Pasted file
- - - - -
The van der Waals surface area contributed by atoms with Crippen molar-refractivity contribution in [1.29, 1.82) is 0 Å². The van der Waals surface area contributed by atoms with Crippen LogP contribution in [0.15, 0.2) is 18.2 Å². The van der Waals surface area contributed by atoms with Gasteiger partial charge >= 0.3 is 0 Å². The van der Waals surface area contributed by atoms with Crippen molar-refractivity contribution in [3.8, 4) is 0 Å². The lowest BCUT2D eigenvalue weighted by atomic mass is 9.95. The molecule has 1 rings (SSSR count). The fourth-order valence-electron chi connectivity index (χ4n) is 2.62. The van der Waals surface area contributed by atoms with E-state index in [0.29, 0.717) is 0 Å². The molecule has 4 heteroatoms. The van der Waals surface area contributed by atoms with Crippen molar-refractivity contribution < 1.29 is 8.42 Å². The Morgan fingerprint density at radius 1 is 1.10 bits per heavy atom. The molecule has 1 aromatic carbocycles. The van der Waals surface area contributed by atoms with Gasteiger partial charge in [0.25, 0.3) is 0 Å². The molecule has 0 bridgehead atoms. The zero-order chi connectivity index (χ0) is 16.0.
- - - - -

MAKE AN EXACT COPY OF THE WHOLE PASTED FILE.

The van der Waals surface area contributed by atoms with Crippen molar-refractivity contribution in [1.29, 1.82) is 0 Å². The van der Waals surface area contributed by atoms with Crippen LogP contribution in [0.15, 0.2) is 18.2 Å². The van der Waals surface area contributed by atoms with Gasteiger partial charge >= 0.3 is 0 Å². The van der Waals surface area contributed by atoms with Crippen molar-refractivity contribution in [3.8, 4) is 0 Å². The lowest BCUT2D eigenvalue weighted by atomic mass is 9.95. The molecule has 1 rings (SSSR count). The fourth-order valence-electron chi connectivity index (χ4n) is 2.62. The van der Waals surface area contributed by atoms with E-state index in [0.29, 0.717) is 0 Å². The molecule has 4 heteroatoms. The van der Waals surface area contributed by atoms with Crippen molar-refractivity contribution < 1.29 is 8.42 Å². The Morgan fingerprint density at radius 1 is 1.10 bits per heavy atom. The molecule has 1 aromatic carbocycles. The van der Waals surface area contributed by atoms with Gasteiger partial charge in [0.25, 0.3) is 0 Å². The molecule has 0 bridgehead atoms. The zero-order chi connectivity index (χ0) is 16.0.